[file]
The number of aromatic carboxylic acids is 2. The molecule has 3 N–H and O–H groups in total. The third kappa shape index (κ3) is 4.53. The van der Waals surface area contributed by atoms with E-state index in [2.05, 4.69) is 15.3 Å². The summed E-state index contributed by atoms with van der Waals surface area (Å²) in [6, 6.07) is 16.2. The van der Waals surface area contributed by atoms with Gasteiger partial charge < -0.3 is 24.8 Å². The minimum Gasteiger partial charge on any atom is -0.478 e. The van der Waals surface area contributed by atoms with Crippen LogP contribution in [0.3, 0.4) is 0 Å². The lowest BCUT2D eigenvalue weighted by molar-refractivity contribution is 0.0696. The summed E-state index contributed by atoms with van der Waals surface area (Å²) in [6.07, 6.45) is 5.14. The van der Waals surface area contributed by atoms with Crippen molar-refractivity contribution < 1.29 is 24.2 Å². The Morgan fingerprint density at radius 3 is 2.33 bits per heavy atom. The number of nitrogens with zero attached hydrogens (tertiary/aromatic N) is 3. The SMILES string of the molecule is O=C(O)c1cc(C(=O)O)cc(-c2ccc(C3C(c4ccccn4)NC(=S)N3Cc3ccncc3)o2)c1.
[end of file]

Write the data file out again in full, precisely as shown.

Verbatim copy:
The number of aromatic carboxylic acids is 2. The molecule has 3 N–H and O–H groups in total. The third kappa shape index (κ3) is 4.53. The van der Waals surface area contributed by atoms with E-state index in [2.05, 4.69) is 15.3 Å². The summed E-state index contributed by atoms with van der Waals surface area (Å²) in [6, 6.07) is 16.2. The van der Waals surface area contributed by atoms with Gasteiger partial charge < -0.3 is 24.8 Å². The minimum Gasteiger partial charge on any atom is -0.478 e. The van der Waals surface area contributed by atoms with Crippen LogP contribution in [0.3, 0.4) is 0 Å². The lowest BCUT2D eigenvalue weighted by molar-refractivity contribution is 0.0696. The summed E-state index contributed by atoms with van der Waals surface area (Å²) in [6.07, 6.45) is 5.14. The van der Waals surface area contributed by atoms with Crippen molar-refractivity contribution < 1.29 is 24.2 Å². The Morgan fingerprint density at radius 3 is 2.33 bits per heavy atom. The number of nitrogens with zero attached hydrogens (tertiary/aromatic N) is 3. The SMILES string of the molecule is O=C(O)c1cc(C(=O)O)cc(-c2ccc(C3C(c4ccccn4)NC(=S)N3Cc3ccncc3)o2)c1.